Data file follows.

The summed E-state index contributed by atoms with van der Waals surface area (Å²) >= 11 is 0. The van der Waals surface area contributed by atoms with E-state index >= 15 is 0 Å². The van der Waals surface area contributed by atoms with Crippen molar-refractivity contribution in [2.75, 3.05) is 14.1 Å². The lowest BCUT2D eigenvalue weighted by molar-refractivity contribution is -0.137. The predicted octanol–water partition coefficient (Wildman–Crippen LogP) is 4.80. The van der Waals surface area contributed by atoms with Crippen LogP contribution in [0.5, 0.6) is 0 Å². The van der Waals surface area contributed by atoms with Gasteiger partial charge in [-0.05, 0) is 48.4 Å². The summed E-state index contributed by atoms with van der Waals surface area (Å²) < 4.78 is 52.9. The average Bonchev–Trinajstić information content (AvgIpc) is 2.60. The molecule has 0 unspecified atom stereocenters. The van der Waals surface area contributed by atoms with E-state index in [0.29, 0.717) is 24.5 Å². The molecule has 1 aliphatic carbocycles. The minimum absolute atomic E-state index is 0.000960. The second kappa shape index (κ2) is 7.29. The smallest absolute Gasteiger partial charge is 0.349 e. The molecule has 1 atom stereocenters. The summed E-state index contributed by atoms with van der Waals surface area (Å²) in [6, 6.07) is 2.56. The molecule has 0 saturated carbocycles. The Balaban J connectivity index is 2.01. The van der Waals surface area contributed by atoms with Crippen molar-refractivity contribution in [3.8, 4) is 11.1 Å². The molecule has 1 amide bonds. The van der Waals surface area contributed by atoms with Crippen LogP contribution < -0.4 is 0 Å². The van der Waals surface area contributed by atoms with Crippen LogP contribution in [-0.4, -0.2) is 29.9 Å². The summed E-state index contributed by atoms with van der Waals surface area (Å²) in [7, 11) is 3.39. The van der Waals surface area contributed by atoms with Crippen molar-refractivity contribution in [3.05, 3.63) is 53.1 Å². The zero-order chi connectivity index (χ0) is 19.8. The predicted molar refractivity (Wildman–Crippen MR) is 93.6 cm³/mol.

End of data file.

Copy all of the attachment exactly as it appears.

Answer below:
The summed E-state index contributed by atoms with van der Waals surface area (Å²) >= 11 is 0. The van der Waals surface area contributed by atoms with E-state index >= 15 is 0 Å². The van der Waals surface area contributed by atoms with Crippen molar-refractivity contribution in [2.75, 3.05) is 14.1 Å². The lowest BCUT2D eigenvalue weighted by molar-refractivity contribution is -0.137. The predicted octanol–water partition coefficient (Wildman–Crippen LogP) is 4.80. The van der Waals surface area contributed by atoms with Crippen LogP contribution in [0.5, 0.6) is 0 Å². The van der Waals surface area contributed by atoms with Gasteiger partial charge in [-0.05, 0) is 48.4 Å². The summed E-state index contributed by atoms with van der Waals surface area (Å²) < 4.78 is 52.9. The average Bonchev–Trinajstić information content (AvgIpc) is 2.60. The molecule has 0 unspecified atom stereocenters. The van der Waals surface area contributed by atoms with E-state index in [0.29, 0.717) is 24.5 Å². The molecule has 1 aliphatic carbocycles. The minimum absolute atomic E-state index is 0.000960. The second kappa shape index (κ2) is 7.29. The smallest absolute Gasteiger partial charge is 0.349 e. The molecule has 1 atom stereocenters. The summed E-state index contributed by atoms with van der Waals surface area (Å²) in [6, 6.07) is 2.56. The molecule has 0 saturated carbocycles. The Balaban J connectivity index is 2.01. The van der Waals surface area contributed by atoms with Crippen molar-refractivity contribution in [3.8, 4) is 11.1 Å². The molecule has 1 amide bonds. The van der Waals surface area contributed by atoms with Crippen LogP contribution < -0.4 is 0 Å². The van der Waals surface area contributed by atoms with Crippen LogP contribution in [-0.4, -0.2) is 29.9 Å². The summed E-state index contributed by atoms with van der Waals surface area (Å²) in [7, 11) is 3.39. The van der Waals surface area contributed by atoms with Crippen molar-refractivity contribution in [3.05, 3.63) is 53.1 Å². The zero-order chi connectivity index (χ0) is 19.8. The predicted molar refractivity (Wildman–Crippen MR) is 93.6 cm³/mol.